Oral History Interview with Hajjah Tamra El-Amin on October 3, 2020 and January 2, 2021
El-Amin, Hajjah Tamra
Cook, Samayyah; Cook, Ayesha, and Perkins, Dr. Alisa (Research Director)
All video segments are in the same file. Oral history interview with Hajjah Tamra El-Amin. The first segment of the interview was conducted by Samayyah Cook on October 3, 2020, and the second segment was conducted by Ayesha Cook on January 2, 2021. Interview written by Dr. Alisa Perkins (Research Director), Samayyah Cook, and Ayesha Cook. Hajjah Tamra El-Amin was born in Tampa, Florida in December 1951 to parents who hailed from Alabama and Florida. She moved to Detroit, Michigan with her family in the late 1950s. Hajjah El-Amin was raised in a strong faith community, with family members belonging to both the Methodist and Baptist traditions. Hajjah El-Amin reverted to Islam when she was seventeen years old after being introduced to the religion by family members. After graduating high school, she pursued higher education and worked as a registered dental hygienist. In 1985, Hajjah El-Amin was one of the founding members of the Muslim Center Mosque and Community Center. Over many years, Hajjah El-Amin volunteered with Imam Abdullah Bey El-Amin to help with the Muslim Center’s janaza services. Inspired by these experience, she obtained a degree in mortuary science from Gupton-Jones College for Funeral Service in Decatur, Georgia and launched her successful career as a mortician. Hajjah El-Amin currently serves on the Muslim Center’s Executive Board. In 1994, she began teaching the Muslim Center’s Hajj and Umrah classes which continue to be well-attended. In the interview, Hajjah El-Amin discusses her aspirations to open her own funeral home to serve the Muslim community, and the importance of business-ownership for local African American Muslims. She also elaborates on her work teaching Hajj classes, her experiences completing the Hajj three times, and the importance of Hajj as a foundational and transformational experience.
Date of Interview
Location of Interview
Detroit, MI (Muslim Center Mosque and Community Center)
African American community, African Methodist Episcopal (AME Zion), African-American history, African-American Muslims, Alabama, Apprenticeship, Arab-Americans, Arabic language education, Ashura board, Bereavement, Bible, Bible Belt, Black consciousness, Baptist Christianity, Building fund committee, Businesswoman, Catholic school, Shaykh Momodou Ceesay, Charity, Childcare, Christianity, Civil Rights Movement, Community founder, Connecticut, COVID-19 pandemic, Death customs, Decatur, Dental assistant, Determination, Detroit, Discrimination, East Side Detroit, Education, Dr. Cheryl El-Amin, Imam Abdullah Bey El-Amin, El-Hajj Malik El-Shabazz, Entrepreneurship, Family values, Minister Louis Farrakhan, Florida, Fundraiser, Funeral, Funeral home, Gender roles in Islam, Georgia, Goal setting, Grief, Gupton-Jones College for Funeral Service, Hajj, Hajj class, Imam W. Deen Mohammed Annual Muslim Convention, Interfaith relations, Intergenerational relations, Intergenerational wealth, Internship, Intra-Muslim relations, Islam, Islam in America, Islamic community, Islamic education, James H. Cole Home for Funerals, Janaza, Janaza preparation classes, Imam Saleem Khalid, Dr. Martin Luther King, Jr., Literacy, Malcolm X, Mecca, Michigan, Imam Warith Deen Mohammed, Mortician, Mosque, Mosque fundraiser, Mosque governing board, Motherhood, Mourning, Clara Muhammad, Master Wallace Fard Muhammad, Prophet Muhammad, The Honorable Elijah Muhammad, Muslim Americans, Muslim Center Annual Women's Convention, Muslim Center Mosque and Community Center, Muslim Girls Training & General Civilization, Class (MGT & GCC), Muslim women's retreat, Muslim-owned business, Muslims, Nation of Islam, New Jersey, New York, Pakistani-Americans, Philadelphia, Pilgrimage, ‘Prayer and Al-Islam', Qur'an, Qur'an education, Qur'an memorization, Racism, Ramadan, Reading, Registered Dental Hygienist, Religious community, Retirement, Saudi Arabia, Scholarships, School fundraiser, School incentive program, Segregation, Self-acceptance, Self-educated, Self-love, Selma, Dr. Abdul-Mumin Shakir, Sick and shut-in visitation, Sister Clara Muhammad Foundation, Sister Clara Muhammad Schools, Sunday school, Systemic racism, Talladega College, Tampa, Teaching, Ten Commandments, The Great Migration, ‘The Message to the Blackman', The Nation of Islam, Trans-Atlantic slave trade, Umrah, University of Islam, Volunteerism, Waterbury, Wayne County Community College, Wayne State University, Women's education, Women's religious education, Catherine Ziyad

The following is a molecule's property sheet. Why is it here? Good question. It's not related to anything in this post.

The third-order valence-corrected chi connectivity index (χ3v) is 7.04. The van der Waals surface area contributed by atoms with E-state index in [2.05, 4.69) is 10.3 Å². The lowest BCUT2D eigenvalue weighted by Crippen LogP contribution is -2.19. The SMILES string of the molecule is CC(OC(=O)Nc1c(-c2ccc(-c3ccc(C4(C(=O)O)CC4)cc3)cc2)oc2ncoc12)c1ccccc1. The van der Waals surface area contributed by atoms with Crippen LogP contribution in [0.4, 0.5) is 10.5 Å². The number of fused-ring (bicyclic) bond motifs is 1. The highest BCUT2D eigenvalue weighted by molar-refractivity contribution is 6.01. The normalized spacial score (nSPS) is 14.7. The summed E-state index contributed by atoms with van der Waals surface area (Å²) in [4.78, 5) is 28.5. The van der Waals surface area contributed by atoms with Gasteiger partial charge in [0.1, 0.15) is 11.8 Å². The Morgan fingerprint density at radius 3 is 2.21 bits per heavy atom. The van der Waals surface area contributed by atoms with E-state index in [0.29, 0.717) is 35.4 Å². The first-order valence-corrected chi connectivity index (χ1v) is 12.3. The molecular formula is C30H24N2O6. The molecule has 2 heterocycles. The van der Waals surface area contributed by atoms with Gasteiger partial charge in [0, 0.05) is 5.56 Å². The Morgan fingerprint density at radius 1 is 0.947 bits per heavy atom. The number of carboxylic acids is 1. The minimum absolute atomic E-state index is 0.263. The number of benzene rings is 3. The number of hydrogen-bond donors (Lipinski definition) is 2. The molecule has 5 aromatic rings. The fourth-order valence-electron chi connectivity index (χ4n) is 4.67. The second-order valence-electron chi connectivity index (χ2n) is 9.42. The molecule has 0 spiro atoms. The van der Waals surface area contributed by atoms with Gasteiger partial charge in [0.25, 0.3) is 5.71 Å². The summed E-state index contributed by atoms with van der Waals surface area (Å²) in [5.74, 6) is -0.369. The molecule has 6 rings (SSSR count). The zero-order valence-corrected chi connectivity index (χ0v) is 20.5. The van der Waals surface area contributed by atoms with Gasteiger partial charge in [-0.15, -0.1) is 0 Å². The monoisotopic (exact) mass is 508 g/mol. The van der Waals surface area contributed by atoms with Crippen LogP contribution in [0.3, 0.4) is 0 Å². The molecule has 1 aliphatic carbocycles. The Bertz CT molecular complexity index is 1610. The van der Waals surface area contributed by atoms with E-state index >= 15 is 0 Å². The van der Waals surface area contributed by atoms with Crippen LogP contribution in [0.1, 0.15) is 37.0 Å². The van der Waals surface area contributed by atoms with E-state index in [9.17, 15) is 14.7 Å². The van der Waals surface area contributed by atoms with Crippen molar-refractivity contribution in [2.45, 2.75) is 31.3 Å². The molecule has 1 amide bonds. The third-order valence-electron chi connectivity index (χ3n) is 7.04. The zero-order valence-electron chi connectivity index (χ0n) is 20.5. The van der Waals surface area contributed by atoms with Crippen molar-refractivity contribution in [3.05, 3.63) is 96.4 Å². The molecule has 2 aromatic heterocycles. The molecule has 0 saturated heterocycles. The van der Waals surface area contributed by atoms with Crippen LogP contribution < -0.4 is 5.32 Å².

African American Studies | Africana Studies | American Studies | Civic and Community Engagement | Digital Humanities | Inequality and Stratification | Islamic Studies | Nonprofit Administration and Management | Politics and Social Change | Race and Ethnicity | Religion | Urban Studies and Planning
Dream of Detroit Interviews were made possible by funding from the Pillars Grant and Whiting Foundation. Content is for educational purposes only and non-reproducible; interviews are not to be duplicated, but may be linked through ScholarWorks with appropriate attribution. Please direct any questions about copyright to firstname.lastname@example.org.
Pillars Fund and Whiting Foundation
Dream of Detroit
Length of Video
Dream Storytelling Project Team, "Oral History Interview with Hajjah Tamra El-Amin on October 3, 2020 and January 2, 2021" (2020). Dream Storytelling Interviews. 22.